It’s the lore changes that are a little more difficult to deal with, here. Combat Rogues are going to be a thing of the past, replaced by Outlaw — but Outlaw is a fairly subjective term. You can shape it to mean whatever that particular word means to you. Subtlety is a little more of a challenge, considering the implications of magic usage. In this case, you can probably get away with implying that your Rogue is using some kind of magical ability…but given the quiet and sneaky style of Subtlety Rogues, it’s not exactly likely that your character’s going to be flat out telling anyone about it.

For Shadow Priests, what you’re looking at is a major overhaul, lore-wise, one that may actually work against whatever story you’ve currently got going that explains how your Shadow Priest wields Shadow magic, and what that Shadow magic actually is. But as with all roleplay, you’ve got a choice to make here. You can either continue playing your Shadow Priest exactly how you’ve played them and simply treat the new spec information as gameplay information that has no basis on your personal lore — or you can embrace it and see what kind of stories you can build out of that new information, and what that information does to your character, how they work through it.



It’s all about choice, really. Roleplay isn’t about being locked in to any particular “correct” way of acting — there is no correct way to roleplay. Some choices you make might limit your actions with other roleplayers if they don’t care for what you’re doing with your character. Some choices may be more widely accepted than others. But the new class lore doesn’t have to be the mark of death for your character — you have the choice of working with it or ignoring it entirely.

And there are plenty of roleplayers who choose to play their class with whatever ideal vision they have in their head, with no influence from Blizzard at all. Just because the lore suddenly says Shadow Priests are using Void magic, it doesn’t mean your Shadow Priest is automatically insane. Insanity is being introduced as a mechanic, not a character trait, and you can treat it as such.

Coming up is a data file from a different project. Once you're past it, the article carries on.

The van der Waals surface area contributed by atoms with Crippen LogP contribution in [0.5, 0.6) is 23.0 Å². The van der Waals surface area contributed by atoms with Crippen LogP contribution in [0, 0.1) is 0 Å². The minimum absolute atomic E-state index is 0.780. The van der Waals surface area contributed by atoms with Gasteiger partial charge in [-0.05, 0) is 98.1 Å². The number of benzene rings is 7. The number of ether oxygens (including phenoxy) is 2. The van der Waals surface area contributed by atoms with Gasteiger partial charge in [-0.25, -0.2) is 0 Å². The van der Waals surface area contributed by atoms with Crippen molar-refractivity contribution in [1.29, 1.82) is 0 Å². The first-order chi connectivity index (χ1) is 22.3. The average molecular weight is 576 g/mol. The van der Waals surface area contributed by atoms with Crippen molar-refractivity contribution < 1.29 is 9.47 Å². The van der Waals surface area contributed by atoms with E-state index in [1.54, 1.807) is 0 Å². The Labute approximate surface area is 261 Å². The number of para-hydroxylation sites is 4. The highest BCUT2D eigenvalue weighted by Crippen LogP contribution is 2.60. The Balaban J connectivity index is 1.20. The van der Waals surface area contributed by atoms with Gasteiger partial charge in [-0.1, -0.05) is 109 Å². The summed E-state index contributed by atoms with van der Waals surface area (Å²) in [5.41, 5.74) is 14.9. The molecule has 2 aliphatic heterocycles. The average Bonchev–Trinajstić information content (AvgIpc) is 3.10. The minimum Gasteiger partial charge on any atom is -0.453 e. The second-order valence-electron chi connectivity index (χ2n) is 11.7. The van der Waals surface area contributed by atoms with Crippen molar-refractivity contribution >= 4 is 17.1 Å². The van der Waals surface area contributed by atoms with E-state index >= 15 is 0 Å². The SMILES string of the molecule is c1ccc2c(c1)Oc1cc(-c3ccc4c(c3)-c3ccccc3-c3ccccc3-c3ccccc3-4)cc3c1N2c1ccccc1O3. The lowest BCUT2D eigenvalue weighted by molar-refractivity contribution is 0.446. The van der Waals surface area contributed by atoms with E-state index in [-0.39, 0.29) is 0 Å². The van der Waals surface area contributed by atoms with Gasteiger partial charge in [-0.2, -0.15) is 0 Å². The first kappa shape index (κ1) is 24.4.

Similarly, if you want to continue to roleplay your Monk as a butt-kicking healer, feel free to go right ahead and do so. Sure, in dungeons and raids, in the thick of combat they’re going to have to step back and heal if they’re a healer. But what you do in a dungeon or a raid doesn’t necessarily need to translate to what you’re doing when you roleplay. And if all else fails, simply choose a spec that suits your character the best while you’re roleplaying, if you really feel the need to do so.

The new class lore is definitely interesting, and lore regarding the different Artifact weapons and how they are obtained is shaping up to be pretty interesting, too. The addition of Class Halls is adding another dimension to roleplay as well — this gives roleplayers the opportunity to find roleplay with other characters that have embraced the class they love, which automatically gives any roleplayer, new or experienced, a common point of interest to start up conversations and maybe make some new friends.

While you might think your class or spec of choice is something set in stone, when it comes to roleplay, it’s just as fluid as anything else you choose for your character. Keep that in mind — and keep an open mind as more information from Legion becomes available. You might just find some cool new stories just waiting to be played out in the middle of all that new class lore.